I am going to go for a solo dive today.
Solo diving is not my preference. To the point that it is remarkably rare that I will do so. For nearly all dives having a spare set of eyes, hands, and a brain (not to mention gas supply) is the ultimate in potentially life-saving redundancy. Which is why I deeply believe in, and therefore teach, the value and utility of team awareness and teamwork in cave diving. Not that I am ideologically against the practice of solo diving. There are, in fact, some rare occasions when it’s arguably safer to be solo in the cave; for example, exploration in small, crumbly/silty passage. In such an environment I would rather not have someone plugging up a zero viz exit through god-knows-what behind me. However, this is a remarkably rare circumstance for the vast majority of divers.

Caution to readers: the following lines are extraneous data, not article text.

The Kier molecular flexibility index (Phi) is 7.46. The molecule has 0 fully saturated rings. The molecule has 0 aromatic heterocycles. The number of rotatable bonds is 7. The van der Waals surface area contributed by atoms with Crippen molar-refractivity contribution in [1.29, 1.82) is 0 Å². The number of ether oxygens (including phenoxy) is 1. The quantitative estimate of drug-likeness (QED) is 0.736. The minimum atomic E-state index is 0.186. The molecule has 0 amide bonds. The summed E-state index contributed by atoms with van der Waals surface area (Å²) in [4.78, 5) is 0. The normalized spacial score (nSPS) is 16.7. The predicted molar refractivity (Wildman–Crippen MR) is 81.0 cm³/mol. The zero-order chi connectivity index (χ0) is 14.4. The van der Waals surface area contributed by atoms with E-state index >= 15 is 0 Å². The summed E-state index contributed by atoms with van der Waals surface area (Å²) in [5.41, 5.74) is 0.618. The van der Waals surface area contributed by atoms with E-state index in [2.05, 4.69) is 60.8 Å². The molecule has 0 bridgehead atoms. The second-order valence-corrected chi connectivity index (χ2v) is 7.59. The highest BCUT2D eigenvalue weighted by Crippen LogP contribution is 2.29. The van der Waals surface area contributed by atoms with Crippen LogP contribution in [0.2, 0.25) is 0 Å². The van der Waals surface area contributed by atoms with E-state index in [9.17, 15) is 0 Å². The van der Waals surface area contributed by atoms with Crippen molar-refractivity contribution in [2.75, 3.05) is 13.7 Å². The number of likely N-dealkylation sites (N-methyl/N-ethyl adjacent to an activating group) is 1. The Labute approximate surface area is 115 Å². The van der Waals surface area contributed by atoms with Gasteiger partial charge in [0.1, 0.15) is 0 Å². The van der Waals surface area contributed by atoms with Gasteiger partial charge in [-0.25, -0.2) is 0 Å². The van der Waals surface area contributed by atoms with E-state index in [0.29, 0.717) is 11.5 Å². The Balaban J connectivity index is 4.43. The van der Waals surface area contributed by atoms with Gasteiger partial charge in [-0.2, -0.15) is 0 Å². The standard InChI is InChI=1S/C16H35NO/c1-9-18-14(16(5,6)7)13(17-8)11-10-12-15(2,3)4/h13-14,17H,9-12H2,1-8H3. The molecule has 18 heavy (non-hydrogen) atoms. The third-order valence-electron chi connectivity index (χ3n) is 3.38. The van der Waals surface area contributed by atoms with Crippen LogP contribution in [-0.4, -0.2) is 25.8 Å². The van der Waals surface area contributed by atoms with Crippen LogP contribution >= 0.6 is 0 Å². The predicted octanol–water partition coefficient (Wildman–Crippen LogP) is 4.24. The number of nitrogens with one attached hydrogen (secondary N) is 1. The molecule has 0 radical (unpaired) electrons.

This is not what I’m in the mood to do today, though. I’m just in the mood to float. To zen out, clear my mind, look at cool rocks, and be one with water. I've got the day off, so no one to look after.
No need to maintain absolute concentration on everything everyone in front of me is doing so that I can ensure their safety as well as catalog their every movement so I can deliver a constructive debrief later.